This is an amazing country. We still have our faults here, but overall it’s amazing. Other people died trying to get here. We should appreciate what we have.» Lorenzo Garcia
2018 was a big year for Oneida’s Lorenzo Garcia Jr.
Garcia, who owns El Rey Azteca, ended the year by getting married. He and his wife, Courtney, were wed December 15 in Nashville. But that was just one of two life-changing events for Garcia in 2018. Earlier in the year, he became a U.S. citizen.
Garcia passed his citizenship interview on June 19, and his application for citizenship was recommended for approval that same day. Later, it was made official at a nationalization ceremony in Chattanooga. In September, U.S. Senator Bob Corker sent him a flag that had been flown over the nation’s capitol in Washington, D.C., a symbol of his new status as a naturalized American.
It was Garcia’s second attempt at citizenship. Earlier, his request had been denied. Now 42, he figures the denial was due at least in part to some minor trouble he had gotten into as a young man, when he had been charged with a misdemeanor. His attorney told him it was likely because he didn’t show proof of character. So, the second time around, Garcia had a number of prominent Scott Countians write letters on his behalf, attesting to his character. Among them were former County Mayor Dale Perdue, Sheriff Ronnie Phillips, and magistrate Scarlett Ellis. This time around, his efforts proved successful. The U.S. Department of Homeland Security recommended him for citizenship to the United States of America.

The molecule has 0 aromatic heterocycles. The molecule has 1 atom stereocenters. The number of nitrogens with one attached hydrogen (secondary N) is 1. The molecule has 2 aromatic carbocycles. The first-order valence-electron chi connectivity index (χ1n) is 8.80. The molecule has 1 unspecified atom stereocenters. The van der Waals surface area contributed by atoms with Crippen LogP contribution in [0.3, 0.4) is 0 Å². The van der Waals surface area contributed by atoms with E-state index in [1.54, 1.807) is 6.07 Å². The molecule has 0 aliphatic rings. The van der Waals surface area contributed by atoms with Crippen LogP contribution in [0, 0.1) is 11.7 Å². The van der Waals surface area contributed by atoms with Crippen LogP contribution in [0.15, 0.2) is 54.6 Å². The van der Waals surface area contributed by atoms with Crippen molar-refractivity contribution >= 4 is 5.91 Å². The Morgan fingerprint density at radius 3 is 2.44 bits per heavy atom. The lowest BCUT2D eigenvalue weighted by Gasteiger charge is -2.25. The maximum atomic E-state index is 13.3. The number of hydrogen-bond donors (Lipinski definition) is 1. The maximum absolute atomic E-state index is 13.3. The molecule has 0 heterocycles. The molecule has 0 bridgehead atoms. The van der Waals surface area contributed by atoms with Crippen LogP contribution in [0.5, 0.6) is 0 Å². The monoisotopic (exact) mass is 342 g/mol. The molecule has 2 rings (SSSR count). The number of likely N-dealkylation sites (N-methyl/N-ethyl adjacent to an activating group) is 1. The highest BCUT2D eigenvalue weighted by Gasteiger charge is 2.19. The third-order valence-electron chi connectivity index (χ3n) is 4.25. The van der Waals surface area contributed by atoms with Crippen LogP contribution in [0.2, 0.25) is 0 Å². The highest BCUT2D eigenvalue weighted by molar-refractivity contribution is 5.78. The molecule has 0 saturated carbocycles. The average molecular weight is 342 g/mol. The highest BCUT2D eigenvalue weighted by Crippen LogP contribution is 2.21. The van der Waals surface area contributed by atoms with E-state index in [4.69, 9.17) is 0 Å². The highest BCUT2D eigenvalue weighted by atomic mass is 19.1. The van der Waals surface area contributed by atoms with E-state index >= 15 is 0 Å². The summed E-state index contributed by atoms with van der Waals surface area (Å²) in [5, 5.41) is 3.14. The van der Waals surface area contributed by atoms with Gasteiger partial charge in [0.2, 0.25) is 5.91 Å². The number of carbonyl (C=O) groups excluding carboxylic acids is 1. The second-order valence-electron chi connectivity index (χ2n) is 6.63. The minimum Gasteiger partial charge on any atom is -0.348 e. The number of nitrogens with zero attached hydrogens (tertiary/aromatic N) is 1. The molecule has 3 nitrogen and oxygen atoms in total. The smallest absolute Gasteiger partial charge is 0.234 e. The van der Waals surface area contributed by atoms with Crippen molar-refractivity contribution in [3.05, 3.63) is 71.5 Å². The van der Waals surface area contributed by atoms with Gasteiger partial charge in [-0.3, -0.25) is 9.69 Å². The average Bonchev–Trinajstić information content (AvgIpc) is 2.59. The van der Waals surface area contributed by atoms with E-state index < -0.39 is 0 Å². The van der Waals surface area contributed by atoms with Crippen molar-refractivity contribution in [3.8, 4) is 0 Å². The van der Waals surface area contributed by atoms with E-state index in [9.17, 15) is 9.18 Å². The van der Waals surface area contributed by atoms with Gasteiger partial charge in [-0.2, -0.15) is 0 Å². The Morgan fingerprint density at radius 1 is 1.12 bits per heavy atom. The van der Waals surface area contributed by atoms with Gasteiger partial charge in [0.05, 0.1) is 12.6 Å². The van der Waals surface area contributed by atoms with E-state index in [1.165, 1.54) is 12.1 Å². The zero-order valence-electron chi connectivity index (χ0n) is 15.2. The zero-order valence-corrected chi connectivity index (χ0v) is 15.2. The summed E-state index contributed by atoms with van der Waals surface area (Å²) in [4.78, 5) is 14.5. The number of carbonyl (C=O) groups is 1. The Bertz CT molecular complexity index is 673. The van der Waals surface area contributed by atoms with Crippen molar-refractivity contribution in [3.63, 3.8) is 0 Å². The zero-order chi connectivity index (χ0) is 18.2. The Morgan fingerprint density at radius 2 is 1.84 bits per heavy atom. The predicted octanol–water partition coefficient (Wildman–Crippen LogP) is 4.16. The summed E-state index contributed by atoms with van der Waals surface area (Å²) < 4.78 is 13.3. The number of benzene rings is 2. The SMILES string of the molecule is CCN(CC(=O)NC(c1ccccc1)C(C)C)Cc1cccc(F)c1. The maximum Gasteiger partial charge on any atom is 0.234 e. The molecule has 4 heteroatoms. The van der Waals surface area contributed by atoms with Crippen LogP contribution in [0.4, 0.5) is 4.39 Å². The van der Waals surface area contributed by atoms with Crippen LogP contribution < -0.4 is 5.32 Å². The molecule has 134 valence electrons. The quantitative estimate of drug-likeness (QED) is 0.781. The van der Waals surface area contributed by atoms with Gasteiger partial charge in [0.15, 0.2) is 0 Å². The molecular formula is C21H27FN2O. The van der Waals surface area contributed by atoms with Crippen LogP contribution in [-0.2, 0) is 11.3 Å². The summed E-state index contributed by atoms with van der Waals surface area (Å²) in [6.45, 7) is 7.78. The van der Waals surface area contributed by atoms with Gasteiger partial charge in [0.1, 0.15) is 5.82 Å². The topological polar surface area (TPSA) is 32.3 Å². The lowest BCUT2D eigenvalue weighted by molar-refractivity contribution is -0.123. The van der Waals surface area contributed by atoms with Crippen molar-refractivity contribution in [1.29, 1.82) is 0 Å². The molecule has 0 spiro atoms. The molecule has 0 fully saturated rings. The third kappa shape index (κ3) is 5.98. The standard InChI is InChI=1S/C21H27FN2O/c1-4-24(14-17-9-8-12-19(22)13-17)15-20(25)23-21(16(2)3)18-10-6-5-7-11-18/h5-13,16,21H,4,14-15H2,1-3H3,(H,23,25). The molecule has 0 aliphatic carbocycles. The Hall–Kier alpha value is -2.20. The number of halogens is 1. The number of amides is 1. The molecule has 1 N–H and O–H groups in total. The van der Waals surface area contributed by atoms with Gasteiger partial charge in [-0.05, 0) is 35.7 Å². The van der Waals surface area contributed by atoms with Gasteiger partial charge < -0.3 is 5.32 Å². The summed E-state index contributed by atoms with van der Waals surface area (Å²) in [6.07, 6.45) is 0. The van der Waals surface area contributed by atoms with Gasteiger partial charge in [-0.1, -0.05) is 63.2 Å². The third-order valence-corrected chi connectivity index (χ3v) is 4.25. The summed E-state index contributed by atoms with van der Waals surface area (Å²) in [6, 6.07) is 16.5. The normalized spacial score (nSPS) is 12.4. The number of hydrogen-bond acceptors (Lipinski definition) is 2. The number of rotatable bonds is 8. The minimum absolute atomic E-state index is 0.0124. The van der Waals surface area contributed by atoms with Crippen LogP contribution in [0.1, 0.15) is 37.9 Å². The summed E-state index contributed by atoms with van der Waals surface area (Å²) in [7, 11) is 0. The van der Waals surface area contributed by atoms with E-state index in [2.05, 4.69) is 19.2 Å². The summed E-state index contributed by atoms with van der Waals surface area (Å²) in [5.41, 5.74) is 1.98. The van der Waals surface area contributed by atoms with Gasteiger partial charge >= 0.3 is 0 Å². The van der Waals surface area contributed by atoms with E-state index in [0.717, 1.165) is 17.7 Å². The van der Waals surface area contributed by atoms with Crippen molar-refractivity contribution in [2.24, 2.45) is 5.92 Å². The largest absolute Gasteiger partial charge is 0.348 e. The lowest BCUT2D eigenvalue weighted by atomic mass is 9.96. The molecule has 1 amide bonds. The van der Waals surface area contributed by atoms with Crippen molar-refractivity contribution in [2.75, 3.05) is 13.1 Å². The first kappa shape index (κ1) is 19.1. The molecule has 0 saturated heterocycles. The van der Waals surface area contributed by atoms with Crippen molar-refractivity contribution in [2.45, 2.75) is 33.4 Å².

A Harrowing Beginning
Garcia has spent virtually all of his life in the United States. But he was actually born in Guadalajara, the capital of the Mexican state of Jalisco. It was his family’s native home.
By that point, Garcia’s father — Lorenzo Garcia Sr. — was already in the U.S., working to provide money to his family. When his son was six months old, the elder Garcia decided it was time to bring his family to the U.S. in pursuit of a better life.
Just a baby at the time, Garcia doesn’t remember that trip to the United States. But he’s heard the stories — the stories of floating across the Rio Grande on an inner-tube, of the inclement weather that struck that day, of how he almost drowned.
“It was rough, from what I’ve been told,” he said. “I don’t remember, and I’m glad I don’t remember.
“But Mexico back then was hard,” he added. “They wanted to give me a better life.”
Lorenzo Sr. had been working on farms in the U.S. for some time by that point, as had his father, Lorenzo Jr.’s grandfather. Mainly, he picked fruit in South Carolina. It was back-breaking labor, but a better opportunity than what existed back home, in Guadalajara.
The Garcias were among 2.9 million immigrants who received amnesty in the 1980s as part of President Ronald Reagan’s sweeping immigration reform bill.